February 16, 2020. Touring the Grand Palace in Bangkok.
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This is an overview of an 19-day birding tour I participated on in Thailand in February-March 2020. This was a private group arranged through Field Guides, adhering to their typical itinerary.
Because we arrived in Bangkok a day before the official start of our Field Guide tour, we went to see several sights in the city. Our first stop was the Grand Palace.
The Grand Palace is not just one palace but a collection of palaces built by the kings of Siam (later Thailand). The first palace was started in 1782 by King Rama I when he moved the capital of Siam from Thonburi to Bangkok and has been maintained and expanded by the nine kings that follow him.
To show respect in state buildings and temples in Thailand visitors are asked to follow some general clothing rules: no shorts, short dresses, or sleeveless blouses. It was hot that day and, not knowing the rules beforehand, I wore shorts. As soon as I stepped out of the van a block away from the Grand Palace two street vendors rushed over and showed me the signs that my shorts were unacceptable! Luckily our “concierge” Wat stepped in to help out; he purchased a pair of pants from one of them for me to slip on over my shorts. You be the judge – were these pants more respectful than my shorts?
Being an official royal palace with governmental offices within some of the buildings guards were stationed on the grounds. All of them wore masks to protect them from illness (remember, this was at the very start of the Covid Pandemic; the first case outside of China occurred in Thailand 2 days AFTER we visited the Grand Palace. I think he was laughing at my pants behind the mask.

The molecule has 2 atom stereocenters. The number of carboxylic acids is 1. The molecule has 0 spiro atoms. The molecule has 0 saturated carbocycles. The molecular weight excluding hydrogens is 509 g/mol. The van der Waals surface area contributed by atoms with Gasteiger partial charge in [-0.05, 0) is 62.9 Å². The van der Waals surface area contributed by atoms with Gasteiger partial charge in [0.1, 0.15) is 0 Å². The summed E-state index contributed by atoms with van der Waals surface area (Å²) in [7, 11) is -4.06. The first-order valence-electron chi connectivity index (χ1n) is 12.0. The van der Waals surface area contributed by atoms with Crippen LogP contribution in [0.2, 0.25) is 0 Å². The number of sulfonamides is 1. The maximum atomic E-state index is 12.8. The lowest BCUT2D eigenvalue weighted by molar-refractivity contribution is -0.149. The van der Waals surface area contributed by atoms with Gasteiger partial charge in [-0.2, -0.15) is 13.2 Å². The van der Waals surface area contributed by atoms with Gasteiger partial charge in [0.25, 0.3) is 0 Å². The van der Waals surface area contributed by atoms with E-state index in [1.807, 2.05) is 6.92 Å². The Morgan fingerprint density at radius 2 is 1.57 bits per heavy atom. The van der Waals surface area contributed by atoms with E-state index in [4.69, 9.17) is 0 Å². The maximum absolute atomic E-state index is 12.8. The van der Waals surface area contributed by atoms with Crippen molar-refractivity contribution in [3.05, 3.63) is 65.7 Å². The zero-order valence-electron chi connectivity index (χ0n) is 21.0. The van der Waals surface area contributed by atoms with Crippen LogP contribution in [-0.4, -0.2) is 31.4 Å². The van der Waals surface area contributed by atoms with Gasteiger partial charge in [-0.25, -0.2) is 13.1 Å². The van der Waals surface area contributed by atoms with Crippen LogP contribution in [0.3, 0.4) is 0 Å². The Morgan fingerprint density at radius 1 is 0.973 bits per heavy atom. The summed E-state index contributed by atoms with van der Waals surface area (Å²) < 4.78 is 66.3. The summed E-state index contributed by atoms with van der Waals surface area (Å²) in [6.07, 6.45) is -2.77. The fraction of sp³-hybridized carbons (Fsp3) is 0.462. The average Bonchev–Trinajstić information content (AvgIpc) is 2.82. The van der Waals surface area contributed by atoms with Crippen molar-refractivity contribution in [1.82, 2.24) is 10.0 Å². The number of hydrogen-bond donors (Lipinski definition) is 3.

Once inside the Grand Palace we were assaulted by a riot of colors, shapes and sizes. There is no symmetrical plan to the grounds; each successive king built and rebuilt a wide variety of structures. See the picture below to get an idea of the differences and beauty of some of the buildings.
The decorations were stunning! Such intricate and colorful designs all over each building. See images below for a closeup.
Now look at the next image of roof-peak decorations. They are stylized birds!
After our tour we ate lunch overlooking the Chao Phraya River, which bisects Bangkok. River taxis zip up and down carrying commuters and tourists. Take a look at the boat and note the engine – it appears to be an automobile engine strapped on the back of the boat, with the long propeller shaft coming right out of the drive shaft!
After lunch we took a short walk down to Wat Pho, where they also enforce appropriate attire and a respectful attitude.
One highlight of Wat Pho is the Reclining Buddha statue, built in 1832. The statue is over 150 feet long and represents Buddha entering Nirvana.
Another highlight of Wat Pho is the collection of over 1,500 Buddha statues. Each of these statues is a little bit bigger than life-size and each is unique. A beautiful place to meditate and enjoy beautiful art.
Click HERE to see Day 1, of the tour; no more tourism, just birds!